Throughout the postseason Cleveland has been battling injuries. With some of its best players out, and others severely injured, the Cavs are not the most talented team in the East. On their current playoff rosters, the Bulls and Hawks both have more talented teams, in my opinion. With at least 4 All-Stars on each team, the Cavs come up short with only LeBron James and a banged up Kyrie Irving as the team’s only active All Stars. However, the Cavs have something the Bulls and Hawks do not have; LeBron James. Although LeBron has not been very efficient shooting the ball this postseason, he has led the Cavs to the NBA Finals by elevating the games of Tristan Thompson, Matthew Dellavedova, Iman Shumpert, and J.R Smith. He has turned this team from LeBron and the role players to a serious Championship contender. The Cavs have beaten a Bulls team; who many regard as the most talented in the East, even when Cleveland is at full strength. With a severely injured Kyrie Irving, LeBron led team role players to beat the Bulls in 6 games.

The Cavs have just finished off the #1 seeded Atlanta Hawks in a 4-game sweep to earn LeBron’s fifth consecutive NBA Finals appearance (6 in total). The Hawks were arguably the best team in the NBA throughout the regular season, and now that the depleted Cavs were able to seal the deal and win the series, they will probably play the Golden State Warriors. The Golden State Warriors had one of the best regular seasons in NBA history. They have this year’s NBA MVP in Steph Curry, and a good mix of veteran and younger All Stars. If the Cavaliers are able to complete their goal and win the championship, they would have beaten three teams who exceed their talent; the Bulls, Hawks, and Warriors, and without two of their top three players playing at 100%. LeBron would unquestionably be the greatest of his era. He would be the only player in recent memory to take a team of role players and win an NBA Championship. The Cavaliers would have beaten the top two teams in the league without home court advantage; which possibly makes the championship that much more improbable. But we know LeBron and whenever he is on the court he makes the improbable look probable.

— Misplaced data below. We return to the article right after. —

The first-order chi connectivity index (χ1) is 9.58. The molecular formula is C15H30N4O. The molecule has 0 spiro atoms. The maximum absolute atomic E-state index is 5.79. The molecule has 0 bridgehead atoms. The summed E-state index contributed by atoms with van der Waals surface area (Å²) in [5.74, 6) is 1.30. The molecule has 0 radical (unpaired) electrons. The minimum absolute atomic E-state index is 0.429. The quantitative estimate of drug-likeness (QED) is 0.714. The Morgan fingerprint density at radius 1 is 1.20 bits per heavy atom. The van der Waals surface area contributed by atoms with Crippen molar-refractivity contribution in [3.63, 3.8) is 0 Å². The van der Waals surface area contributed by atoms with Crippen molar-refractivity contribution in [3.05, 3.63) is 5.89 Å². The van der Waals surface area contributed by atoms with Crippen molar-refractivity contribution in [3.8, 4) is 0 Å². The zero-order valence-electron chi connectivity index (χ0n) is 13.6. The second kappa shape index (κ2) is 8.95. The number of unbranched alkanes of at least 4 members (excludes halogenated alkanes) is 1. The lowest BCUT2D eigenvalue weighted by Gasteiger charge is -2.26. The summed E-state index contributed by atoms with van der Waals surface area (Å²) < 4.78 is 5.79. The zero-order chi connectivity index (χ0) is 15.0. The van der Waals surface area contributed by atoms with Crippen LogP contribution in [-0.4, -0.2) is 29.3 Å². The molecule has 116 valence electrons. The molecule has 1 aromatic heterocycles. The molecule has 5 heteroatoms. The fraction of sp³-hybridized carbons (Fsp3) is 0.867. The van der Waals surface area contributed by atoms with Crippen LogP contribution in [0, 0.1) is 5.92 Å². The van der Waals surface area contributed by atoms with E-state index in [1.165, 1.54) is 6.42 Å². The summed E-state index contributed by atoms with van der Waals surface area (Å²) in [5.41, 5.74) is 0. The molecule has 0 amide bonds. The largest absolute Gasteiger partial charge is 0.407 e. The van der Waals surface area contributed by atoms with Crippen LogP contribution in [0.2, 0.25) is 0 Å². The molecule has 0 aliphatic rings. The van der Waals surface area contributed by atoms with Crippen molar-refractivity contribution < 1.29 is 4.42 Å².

C. Bruce, for War Room Sports

Christopher Bruce is a War Room Sports intern, who is currently a sophomore Business Communications major at Arizona State University.

Sports is Sanity

Wednesday, March 11th, 2015

by Justin Bankers

JB

 

 

 

CK

I don’t know about anyone else’s reasons for loving sports. Entertainment? Passion? Competitive nature? Living a dream that never turned out vicariously through these men/women? Everyone has their reasons. Mine lately, has been sanity.

I’m currently on the home stretch of preparing for my first physique competition. For anyone who has no idea what that’s like, I’ve dropped 23lbs in the past 8 weeks and haven’t consumed a single carb in the last 3 days. The mental determination it takes is more than I thought it would be. I have just over 2 weeks until the competition, which brings more cardio, fewer carbs, and more stress. Which brings me to the topic of this writing. Sanity.

At this moment, sports is what is keeping me sane, keeping my mind off of the stress. Start with the NBA. The storylines are wonderful, but let’s discuss the MVP race. It’s currently more diverse than it has been in years. There are 6 men with legitimate claims to that award, when in years past it’s generally been a 2 man race. Steph Curry, James Harden, LeBron James, Russell Westbrook, Anthony Davis, and creeping in the shadows (although he is highly unlikely) is Marc Gasol. I actually saw a comment on an ESPN article that made me laugh. All of the first 5 guys have different “political” claims to the award. LeBron is the “Mass Media” MVP. Curry is the “New face of the NBA” MVP. Harden is “The People’s” MVP. Westbrook and all of his controlled raging glory is the “Writer’s” MVP, while Davis is the “Real” MVP. It all fits when you think about it. My personal pick is Harden. LeBron spent too much time coasting, Curry has alot more help than most people seem to realize, Davis probably won’t make the playoffs, and Westbrook has been insanely good but hasn’t sustained it as long as Harden. Harden is taking a team that really isn’t very good (watch them play, just do it) and dragging them to the top end of a loaded Western Conference. The only way my pick changes is if the Pelicans snag the 8 seed from the Thunder, because that will mean that Anthony Davis just dragged a steaming bag of garbage into the playoffs in the most loaded conference I’ve seen in quite some time.